(Rep. Daniel Kagan represents Colorado House District 3 – promoted by Colorado Pols)
Having heard throughout the summer how badly Washington is broken, it made me think how much better we do things here in Denver. Maybe it’s that they have too much humidity up there in the nation’s capital to go with the heat and the combination gently poaches their brains, but, whatever the reason, we are better legislators in the Colorado General Assembly than the United States Congress will ever be.
First, we do converse and socialize across the aisle in Denver, much as I believe used to be the case some forty years ago in Washington. After Finance Committee hearings I tease Spencer Swalm about his votes, asking how such an obviously intelligent person can be always wrong and telling him that even the law of averages should put him on the correct side occasionally. He laughs and it’s all in good spirit. I’ve bowled with Bob Gardner (he’s not that bad), downed a few beers with Mark Waller, plotted taxi de-regulation strategy in his senate office with Ted Harvey and even sat at Elway’s bar one night discussing with a lobbyist, who was trying to kill my bill, why she should change her view. I did not persuade her of course (she had a board to answer to), but we were amiable and enjoyed our beer-fueled disagreement.
These kinds of interactions, I’m told, no longer occur in Washington. They should. If opposing parties socialized together they might argue more respectfully and more than occasionally find common ground.
Our bills are better in Denver than theirs in Washington. There, a bill that starts out as, say, an education bill gets all kinds of bells and whistles amended onto it that have nothing to do with education. Then, what’s an honest congressman to do if he wants more textbooks in the schools, but is much less sure that an additional runway is needed at Ithaca airport.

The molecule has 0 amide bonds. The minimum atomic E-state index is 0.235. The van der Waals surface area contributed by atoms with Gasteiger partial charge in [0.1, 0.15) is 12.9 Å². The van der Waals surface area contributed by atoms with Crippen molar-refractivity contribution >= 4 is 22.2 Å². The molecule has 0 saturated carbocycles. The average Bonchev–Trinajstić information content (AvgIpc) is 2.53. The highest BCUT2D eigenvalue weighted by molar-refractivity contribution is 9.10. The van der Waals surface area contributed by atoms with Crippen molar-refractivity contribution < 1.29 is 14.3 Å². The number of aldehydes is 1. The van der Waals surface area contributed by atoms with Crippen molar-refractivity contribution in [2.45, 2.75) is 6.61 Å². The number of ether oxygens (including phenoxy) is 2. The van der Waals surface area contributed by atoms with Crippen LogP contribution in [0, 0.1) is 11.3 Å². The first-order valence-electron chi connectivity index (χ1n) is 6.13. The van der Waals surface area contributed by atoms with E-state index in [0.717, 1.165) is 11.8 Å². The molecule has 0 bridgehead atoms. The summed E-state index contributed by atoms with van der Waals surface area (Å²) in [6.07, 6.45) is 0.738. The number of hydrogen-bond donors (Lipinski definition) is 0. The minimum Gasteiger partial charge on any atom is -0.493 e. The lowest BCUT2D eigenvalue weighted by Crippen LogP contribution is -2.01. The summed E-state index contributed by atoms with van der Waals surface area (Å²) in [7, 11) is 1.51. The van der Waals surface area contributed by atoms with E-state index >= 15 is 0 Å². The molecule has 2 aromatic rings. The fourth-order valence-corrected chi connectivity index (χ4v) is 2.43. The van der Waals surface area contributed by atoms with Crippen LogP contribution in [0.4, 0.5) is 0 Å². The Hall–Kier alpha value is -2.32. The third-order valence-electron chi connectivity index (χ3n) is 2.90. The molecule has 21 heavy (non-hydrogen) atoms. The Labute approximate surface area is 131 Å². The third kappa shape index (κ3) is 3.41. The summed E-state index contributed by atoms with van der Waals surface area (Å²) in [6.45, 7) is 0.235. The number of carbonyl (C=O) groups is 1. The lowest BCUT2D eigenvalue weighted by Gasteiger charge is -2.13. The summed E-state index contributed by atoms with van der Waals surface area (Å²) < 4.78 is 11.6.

That doesn’t happen in Denver. A bill has a title, clearly stating what the bill is about. If any amendment strays from the title of the bill, if it is in fact not so much an amendment, but an addition on another topic, it will immediately be ruled to have run afoul of the “Single Subject Rule” and will not, therefore, be considered.
Another Washington practice that never happens here is the infuriating leadership habit of just letting a bill sit, sometimes sit for ever, with no hearing, no consideration given until finally the bill just dies, with nary a cry nor even a whimper. Here in Denver, if a lawmaker goes to the trouble of drafting a bill, it will be heard in a committee of reference and witnesses will be allowed to say why the bill is a good or bad idea. All ideas are given full consideration.
If Washington would adopt these three simple practices, a little comity among members of opposing parties, sticking to the subject of bills, and giving every bill a fair hearing, maybe Washington’s problems wouldn’t all be solved, but I guarantee you that the town would feel at least a little less broken.